I'm quite confused by this transformation, and am trying to gain fluency in moving back and forth between these objects. I understand that a second order dyadic Cartesian tensor can be represented as the sum of rank 0, 1, and 2 irreducible spherical tensors. I also know that the crucial point of extending this process to spherical tensors of higher rank is the fact that $r^lY_l^m$ is a homogeneous polynomial in $(x,y,z)$ of order $l$. My understanding of why this is the crux, while shaky, is because this polynomial is in fact a spherical tensor of rank $l$, proven by showing that it transforms properly under rotations. That is my background, here is where I'm trying to apply it.

Consider the traceless symmetric Cartesian tensor

$$T_{ij} = \frac{S_iS_j+S_jS_i}{2}-\frac{\delta_{ij}}{3}\vec{S}\cdot\vec{S}$$

with the components of $\vec{S}$ satisfying the angular momentum commutation relations

$$[S_i,S_j] = \sum_{k=1}^{3}i\hbar\epsilon_{ijk}S_k.$$

How am I to construct the five components of the related spherical tensor $T_m^{2}$?

Since the components of $S$ do not commute, I think it is appropriate to first determine $T_2^2$, and then use the commutation

$$[J_-,T_q^{(k)}] = \sqrt{(k-q+1)(k+q)}T_{q-1}^k$$

to determine the others. Would this be a valid approach to constructing the spherical tensor? If so, I'm a bit confused about determining what $T_2^2$ ought to be. I know that I'll be using the fact that $r^2Y_2^2$ is a homogeneous polynomial, but that connection is the main source of my confusion.

Thanks for any insight!

EDIT - Add-on question

It has been clarified that $T_q^k = r^kY_k^q \backsim (x+iy)^k$ can be extended to generating spherical tensors from a vector operator $\vec{A}$, satisfying $[A_i,A_j]=0$, with $T_k^k = \alpha(A_x+i A_y)^k$. $\alpha$ is the normalization constant. From here, the lower elements can be generated using the stated lowering commutation identity. The add-on question here is the following:

For a vector operator $\vec{S}$ that satisfies the stated angular momentum commutation relations, does the above generating relationship still hold for the highest indexed element if the rank of the spherical tensor is even? In other words, is $T_{2k}^{2k} = (S_x+i S_y)^{2k}$ still the proper highest ordered element of the spherical tensor? How about if the rank is odd: $T_{2k+1}^{2k+1} = (S_x+i S_y)^{2k+1}$?


1 Answer 1


Yes your approach will work. Indeed since $T^{1}_1\sim (\hat x+i\hat y)$ you should be able to check that $T^{2}_2\sim (\hat x+i\hat y)^2$ and take it from there using the commutation with $J_-$, which is proportional to the Cartesian expression for $r^2Y^2_2(\theta,\phi)$. More generally, $\hat T^\ell_\ell\sim (\hat x+i\hat y)^\ell$. Of course a table of spherical harmonics, including expressions in Cartesian coordinates, is especially useful. The actual proportionality coefficient between $r^2Y^2_2(\theta,\phi)$ and $T^2_2$ actually depends on the normalization of your tensor operators.

If you want the tensors in terms of $\hat S_i$ etc then you can verify that $\hat S_+^\ell$ satisfies $$ [L_+,\hat S_+^\ell]=0\, ,\qquad [L_0,\hat S_+^\ell]=\ell \hat S_+^\ell $$ so this must be proportional to the highest component of the $\ell$ tensor $T^\ell_\ell$. You can get the remaining components in terms of $\hat S_i$ by lowering with the commutator of $L_-$.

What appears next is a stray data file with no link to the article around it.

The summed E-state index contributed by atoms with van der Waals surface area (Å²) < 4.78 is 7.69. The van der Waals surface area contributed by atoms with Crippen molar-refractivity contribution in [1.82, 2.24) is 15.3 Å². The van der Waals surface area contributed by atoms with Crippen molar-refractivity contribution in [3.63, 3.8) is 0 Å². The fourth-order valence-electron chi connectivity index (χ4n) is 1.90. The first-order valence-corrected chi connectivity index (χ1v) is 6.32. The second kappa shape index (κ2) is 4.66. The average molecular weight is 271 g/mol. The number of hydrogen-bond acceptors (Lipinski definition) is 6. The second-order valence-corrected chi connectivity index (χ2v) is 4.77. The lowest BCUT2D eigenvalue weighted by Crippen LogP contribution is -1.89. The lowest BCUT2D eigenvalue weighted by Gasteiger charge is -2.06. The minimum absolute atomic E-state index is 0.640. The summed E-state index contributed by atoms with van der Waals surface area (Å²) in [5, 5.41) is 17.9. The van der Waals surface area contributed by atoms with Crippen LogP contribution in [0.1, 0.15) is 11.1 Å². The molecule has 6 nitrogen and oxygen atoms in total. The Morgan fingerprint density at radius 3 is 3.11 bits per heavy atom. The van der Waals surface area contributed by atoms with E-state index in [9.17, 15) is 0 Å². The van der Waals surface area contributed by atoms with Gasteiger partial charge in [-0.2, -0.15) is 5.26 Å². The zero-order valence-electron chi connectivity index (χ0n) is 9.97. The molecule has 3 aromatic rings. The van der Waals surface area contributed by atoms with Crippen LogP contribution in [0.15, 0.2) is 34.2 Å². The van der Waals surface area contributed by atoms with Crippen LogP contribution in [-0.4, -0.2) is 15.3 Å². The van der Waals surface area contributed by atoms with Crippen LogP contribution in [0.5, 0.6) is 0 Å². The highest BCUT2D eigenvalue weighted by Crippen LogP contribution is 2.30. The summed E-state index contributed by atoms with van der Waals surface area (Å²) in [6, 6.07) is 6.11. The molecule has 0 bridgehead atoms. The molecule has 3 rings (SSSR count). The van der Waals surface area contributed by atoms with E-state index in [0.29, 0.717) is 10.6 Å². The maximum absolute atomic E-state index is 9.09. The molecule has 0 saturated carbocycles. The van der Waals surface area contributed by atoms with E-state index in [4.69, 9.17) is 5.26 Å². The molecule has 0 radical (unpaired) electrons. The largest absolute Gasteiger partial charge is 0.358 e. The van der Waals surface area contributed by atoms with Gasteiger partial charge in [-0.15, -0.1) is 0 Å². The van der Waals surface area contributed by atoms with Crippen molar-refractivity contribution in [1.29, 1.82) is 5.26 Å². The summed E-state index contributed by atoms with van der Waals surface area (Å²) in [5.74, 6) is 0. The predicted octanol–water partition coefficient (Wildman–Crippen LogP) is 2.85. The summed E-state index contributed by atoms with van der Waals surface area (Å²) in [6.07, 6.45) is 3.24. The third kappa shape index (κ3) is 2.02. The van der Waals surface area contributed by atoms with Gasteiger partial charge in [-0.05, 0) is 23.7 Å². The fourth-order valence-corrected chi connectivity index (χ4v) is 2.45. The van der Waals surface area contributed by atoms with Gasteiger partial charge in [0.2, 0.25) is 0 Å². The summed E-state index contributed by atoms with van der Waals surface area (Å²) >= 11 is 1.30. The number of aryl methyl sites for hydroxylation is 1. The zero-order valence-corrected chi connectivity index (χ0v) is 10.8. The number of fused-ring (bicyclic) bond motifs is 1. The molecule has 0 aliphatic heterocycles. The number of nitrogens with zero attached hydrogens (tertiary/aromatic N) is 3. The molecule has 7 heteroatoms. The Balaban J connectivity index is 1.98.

• $\begingroup$ Thanks for the response. I'm still a bit confused on the proportionality that you've written, $T_l^l \backsim (x+iy)^l$. Am I to take it then that for any Cartesian tensor defined by some $\vec{S}$ that I can just replace those position coordinates with the coordinates of my vector? So, in this case I'd have $T_2^2 \backsim (S_x+i S_y)^2$? If so, how is that equivalence between the position coordinates and the vector components popping out? Thanks $\endgroup$
    – dsm
    Commented Feb 13, 2019 at 1:59
  • $\begingroup$ You don't want to use $\hat S_x$ etc because these operators do not commute. The $\hat x$ and $\hat y$ operators commute so you don't have to worry about ordering when taking powers. The key is writing the sph. harmonics in terms of Cartesian $\hat x$ etc. As the spherical harmonics transform correctly under rotation the corresponding operators will be the correct tensors. The trickiness is in the normalization: basically the spherical harmonics are normalized but the tensor operators "need not be" so that if you start with $k(x+iy)^\ell$ you get a valid tensor $T^\ell_\ell$ for any $k$. $\endgroup$ Commented Feb 13, 2019 at 2:10
  • $\begingroup$ I suppose I understand your question a little bit different now. Basically $\hat S_+^\ell$ will be proportional to $T^\ell_\ell$ and you can get the other components through commutation with $L_-$. That will give you the tensor in terms of $\hat S_i$. $\endgroup$ Commented Feb 13, 2019 at 2:13
  • $\begingroup$ When we have an even rank tensor, shouldn't that substitution still work for the highest subscripted element? Just explicitly not combining the terms, e.g. $T_2^2 = (S_x+i S_y)^2 = S_x^2-S_y^2+i(S_xS_y+S_yS_x)$, and then just lower it? Which will be annoying, but no problem. Or are you saying the failure to commute completely takes that equivalence out of the ball game, even for that highest element for an even rank? $\endgroup$
    – dsm
    Commented Feb 13, 2019 at 3:01
  • $\begingroup$ For the highest component then proper symmetrization with every possible ordering should work but there might be some combinatorics subtleties. $\endgroup$ Commented Feb 13, 2019 at 3:06

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